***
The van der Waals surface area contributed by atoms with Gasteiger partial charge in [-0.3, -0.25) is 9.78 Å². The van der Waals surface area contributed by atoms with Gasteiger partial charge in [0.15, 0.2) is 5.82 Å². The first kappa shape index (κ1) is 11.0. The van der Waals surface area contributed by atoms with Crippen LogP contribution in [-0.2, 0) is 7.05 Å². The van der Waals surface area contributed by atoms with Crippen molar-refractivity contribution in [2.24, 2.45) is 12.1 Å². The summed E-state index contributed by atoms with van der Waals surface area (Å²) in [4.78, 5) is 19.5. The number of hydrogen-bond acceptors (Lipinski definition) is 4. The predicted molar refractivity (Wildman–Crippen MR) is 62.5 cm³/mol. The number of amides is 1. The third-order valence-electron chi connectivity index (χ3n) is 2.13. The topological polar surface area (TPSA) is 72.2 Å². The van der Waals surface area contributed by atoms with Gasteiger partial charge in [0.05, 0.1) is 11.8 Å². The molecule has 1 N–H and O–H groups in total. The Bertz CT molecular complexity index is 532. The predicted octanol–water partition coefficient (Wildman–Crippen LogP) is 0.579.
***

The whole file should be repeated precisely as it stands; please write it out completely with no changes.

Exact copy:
The van der Waals surface area contributed by atoms with Gasteiger partial charge in [-0.3, -0.25) is 9.78 Å². The van der Waals surface area contributed by atoms with Gasteiger partial charge in [0.15, 0.2) is 5.82 Å². The first kappa shape index (κ1) is 11.0. The van der Waals surface area contributed by atoms with Crippen LogP contribution in [-0.2, 0) is 7.05 Å². The van der Waals surface area contributed by atoms with Crippen molar-refractivity contribution in [2.24, 2.45) is 12.1 Å². The summed E-state index contributed by atoms with van der Waals surface area (Å²) in [4.78, 5) is 19.5. The number of hydrogen-bond acceptors (Lipinski definition) is 4. The predicted molar refractivity (Wildman–Crippen MR) is 62.5 cm³/mol. The number of amides is 1. The third-order valence-electron chi connectivity index (χ3n) is 2.13. The topological polar surface area (TPSA) is 72.2 Å². The van der Waals surface area contributed by atoms with Gasteiger partial charge in [0.05, 0.1) is 11.8 Å². The molecule has 1 N–H and O–H groups in total. The Bertz CT molecular complexity index is 532. The predicted octanol–water partition coefficient (Wildman–Crippen LogP) is 0.579.